• Effect of Failure to Notify:

Failure to properly notify liable parties may release them from their obligation to pay under the instrument. However, certain parties, such as the principal debtor, may not be discharged from their liability due to lack of notice.

  • Exceptions:

In certain situations, the notice of dishonour may not be necessary, such as when the liable parties have waived the notice in advance or when the drawer has countermanded payment.

  • Legal Implications:

The notice of dishonour is integral to the enforcement of rights under a negotiable instrument. It triggers the liability of the drawer and endorsers and forms the basis for subsequent legal actions to recover the amount due. In many jurisdictions, specific laws govern the process of issuing a notice of dishonour, and failure to adhere to these laws can affect the holder’s ability to recover the funds.

  • Practical Considerations:

Given the importance of timely and proper notice, parties dealing with negotiable instruments should be familiar with the relevant legal requirements and procedures in their jurisdiction. Keeping accurate records and promptly addressing dishonoured instruments can help mitigate financial risks and legal complications.

Noting and Protesting

Noting and protesting are formal procedures related to the dishonor of negotiable instruments, such as bills of exchange, promissory notes, and cheques. These practices are more commonly associated with bills of exchange and are part of the customary mercantile law practices to formally record the fact of dishonor and to preserve the rights of holders to seek recourse against the parties liable on the instrument. While these practices are more prevalent in certain jurisdictions and may vary in their application and importance, understanding their basic principles is useful in the context of international trade and finance.


Noting is the initial step taken immediately after the dishonor of a negotiable instrument. When a negotiable instrument is presented for payment and dishonored, the holder may have it noted by a notary public. The notary public makes a formal record of the dishonor, which typically:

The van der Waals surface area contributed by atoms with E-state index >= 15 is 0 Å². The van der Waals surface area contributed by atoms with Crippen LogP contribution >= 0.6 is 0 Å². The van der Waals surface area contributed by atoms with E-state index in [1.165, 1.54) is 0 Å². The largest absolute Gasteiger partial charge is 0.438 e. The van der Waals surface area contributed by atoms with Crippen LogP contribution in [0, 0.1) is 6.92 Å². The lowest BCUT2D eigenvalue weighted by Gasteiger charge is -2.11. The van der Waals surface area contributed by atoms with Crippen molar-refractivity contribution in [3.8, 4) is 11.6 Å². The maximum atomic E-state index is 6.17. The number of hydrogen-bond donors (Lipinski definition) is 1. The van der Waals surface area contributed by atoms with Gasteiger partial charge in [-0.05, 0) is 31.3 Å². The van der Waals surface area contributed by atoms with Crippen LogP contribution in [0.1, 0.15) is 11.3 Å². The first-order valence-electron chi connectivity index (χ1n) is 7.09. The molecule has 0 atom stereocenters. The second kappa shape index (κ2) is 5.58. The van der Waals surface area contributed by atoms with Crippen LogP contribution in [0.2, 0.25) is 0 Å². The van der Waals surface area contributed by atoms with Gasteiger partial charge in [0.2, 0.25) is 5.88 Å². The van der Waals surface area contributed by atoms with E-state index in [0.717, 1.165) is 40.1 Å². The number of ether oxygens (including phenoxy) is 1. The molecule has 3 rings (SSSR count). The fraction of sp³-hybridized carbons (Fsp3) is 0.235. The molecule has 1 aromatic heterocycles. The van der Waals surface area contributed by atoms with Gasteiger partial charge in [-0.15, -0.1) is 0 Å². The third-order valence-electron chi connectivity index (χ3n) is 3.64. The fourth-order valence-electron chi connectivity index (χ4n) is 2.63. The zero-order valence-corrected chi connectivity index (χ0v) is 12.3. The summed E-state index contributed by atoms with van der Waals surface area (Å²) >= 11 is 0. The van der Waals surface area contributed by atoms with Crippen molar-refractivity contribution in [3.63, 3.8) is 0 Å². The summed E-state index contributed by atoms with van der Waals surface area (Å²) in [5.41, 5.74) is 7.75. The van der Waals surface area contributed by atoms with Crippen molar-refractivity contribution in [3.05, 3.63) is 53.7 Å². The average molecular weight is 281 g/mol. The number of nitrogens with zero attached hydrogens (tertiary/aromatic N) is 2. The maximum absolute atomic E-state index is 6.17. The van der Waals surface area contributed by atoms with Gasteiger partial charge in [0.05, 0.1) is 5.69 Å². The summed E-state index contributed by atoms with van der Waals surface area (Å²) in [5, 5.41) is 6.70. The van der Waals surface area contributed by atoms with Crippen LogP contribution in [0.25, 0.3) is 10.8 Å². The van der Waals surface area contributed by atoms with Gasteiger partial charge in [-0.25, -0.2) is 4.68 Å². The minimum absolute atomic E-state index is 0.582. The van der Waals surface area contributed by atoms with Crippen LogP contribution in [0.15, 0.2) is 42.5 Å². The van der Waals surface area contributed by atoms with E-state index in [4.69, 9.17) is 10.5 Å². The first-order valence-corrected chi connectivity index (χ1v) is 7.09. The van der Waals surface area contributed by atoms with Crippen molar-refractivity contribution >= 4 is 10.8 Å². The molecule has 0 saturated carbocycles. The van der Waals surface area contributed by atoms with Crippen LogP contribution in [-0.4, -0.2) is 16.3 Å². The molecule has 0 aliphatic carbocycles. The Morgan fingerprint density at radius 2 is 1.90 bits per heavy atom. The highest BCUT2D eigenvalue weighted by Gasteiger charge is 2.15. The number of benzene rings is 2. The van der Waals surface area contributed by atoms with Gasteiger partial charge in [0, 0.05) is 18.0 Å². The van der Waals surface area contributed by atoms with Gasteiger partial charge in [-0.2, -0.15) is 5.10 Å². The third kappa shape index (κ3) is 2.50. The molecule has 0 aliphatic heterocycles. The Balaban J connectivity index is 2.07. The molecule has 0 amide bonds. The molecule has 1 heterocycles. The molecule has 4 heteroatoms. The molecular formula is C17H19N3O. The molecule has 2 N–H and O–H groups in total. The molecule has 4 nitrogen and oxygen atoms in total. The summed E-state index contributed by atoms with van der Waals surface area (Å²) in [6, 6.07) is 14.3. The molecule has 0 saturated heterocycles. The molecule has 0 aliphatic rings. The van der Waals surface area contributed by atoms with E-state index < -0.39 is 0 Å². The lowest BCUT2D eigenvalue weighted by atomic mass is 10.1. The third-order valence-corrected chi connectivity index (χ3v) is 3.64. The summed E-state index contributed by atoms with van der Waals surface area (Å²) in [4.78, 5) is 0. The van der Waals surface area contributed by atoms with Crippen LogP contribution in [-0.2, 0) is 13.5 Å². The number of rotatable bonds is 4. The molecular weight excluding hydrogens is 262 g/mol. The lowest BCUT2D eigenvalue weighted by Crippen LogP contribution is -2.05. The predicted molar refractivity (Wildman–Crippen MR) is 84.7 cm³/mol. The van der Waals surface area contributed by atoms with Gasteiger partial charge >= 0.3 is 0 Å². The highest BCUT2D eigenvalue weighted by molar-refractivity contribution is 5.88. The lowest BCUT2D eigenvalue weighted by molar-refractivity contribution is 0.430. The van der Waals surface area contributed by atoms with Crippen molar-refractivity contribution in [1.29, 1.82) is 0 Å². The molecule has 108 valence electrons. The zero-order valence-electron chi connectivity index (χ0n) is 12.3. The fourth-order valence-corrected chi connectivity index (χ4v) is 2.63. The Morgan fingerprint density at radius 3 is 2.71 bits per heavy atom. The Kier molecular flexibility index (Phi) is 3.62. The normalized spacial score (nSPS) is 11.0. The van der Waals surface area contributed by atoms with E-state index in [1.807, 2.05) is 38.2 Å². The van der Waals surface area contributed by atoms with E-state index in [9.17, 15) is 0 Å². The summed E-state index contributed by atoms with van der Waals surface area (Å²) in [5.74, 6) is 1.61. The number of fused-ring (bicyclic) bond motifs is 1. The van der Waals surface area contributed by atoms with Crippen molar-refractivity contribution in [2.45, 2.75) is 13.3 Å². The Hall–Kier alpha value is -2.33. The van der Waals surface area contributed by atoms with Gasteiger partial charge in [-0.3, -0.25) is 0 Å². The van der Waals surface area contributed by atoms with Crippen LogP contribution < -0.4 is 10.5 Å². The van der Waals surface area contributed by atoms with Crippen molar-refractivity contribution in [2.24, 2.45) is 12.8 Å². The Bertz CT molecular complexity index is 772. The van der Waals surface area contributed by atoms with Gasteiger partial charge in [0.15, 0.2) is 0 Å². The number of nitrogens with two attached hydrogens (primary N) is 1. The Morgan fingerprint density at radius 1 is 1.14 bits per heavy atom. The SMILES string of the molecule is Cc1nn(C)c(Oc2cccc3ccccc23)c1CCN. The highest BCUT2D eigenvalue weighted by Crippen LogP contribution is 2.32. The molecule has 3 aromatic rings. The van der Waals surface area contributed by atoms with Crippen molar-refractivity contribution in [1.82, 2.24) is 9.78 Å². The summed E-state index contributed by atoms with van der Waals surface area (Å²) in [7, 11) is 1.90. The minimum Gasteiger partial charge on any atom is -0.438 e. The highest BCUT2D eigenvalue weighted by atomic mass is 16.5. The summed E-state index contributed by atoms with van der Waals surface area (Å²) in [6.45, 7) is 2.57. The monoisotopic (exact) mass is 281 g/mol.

• The fact that the instrument was presented for payment and dishonored.
  • The date and place of dishonor.
  • The reason given for dishonor, if any.
  • The notary’s charges.

The process of noting serves as a preliminary record of dishonor and is usually done as a precursor to protesting the instrument. Noting must be done within a reasonable time after dishonor to preserve the holder’s rights against the endorsers and the drawer.


Protesting is a more formal step that follows noting. It is the official certification of dishonor by a notary public. The protest document provides evidence that the instrument was presented for payment and dishonored. A protest typically includes:

  • A copy or a detailed description of the instrument.
  • The fact that presentment was made and the manner of presentment.
  • The fact of dishonor and the reason for dishonor, if provided.
  • The place and date of dishonor.
  • The signature of the notary public and their official seal.

Protesting is particularly important in international trade, as it serves as formal evidence of dishonor that can be used in legal proceedings across different jurisdictions. While the requirement for protesting can vary, it is a critical step in certain jurisdictions for maintaining the right to hold endorsers and the drawer liable.

Importance of Noting and Protesting

  1. Legal Evidence:

Noting and protesting provide conclusive evidence of the dishonor of a negotiable instrument, which can be crucial in legal proceedings to recover the amount due.

  1. Preservation of Rights:

These procedures help to preserve the rights of the holder to seek recourse against the drawer, endorsers, and other parties liable on the instrument.

  1. International Recognition:

In international trade, a protest is recognized as formal evidence of dishonor, facilitating the resolution of disputes across jurisdictions.

Modern Practices

In many jurisdictions, the requirement for noting and protesting has been relaxed, especially for instruments like cheques. However, for bills of exchange, especially in international transactions, these practices may still be significant. The laws governing negotiable instruments in each country will dictate the necessity and procedure for noting and protesting.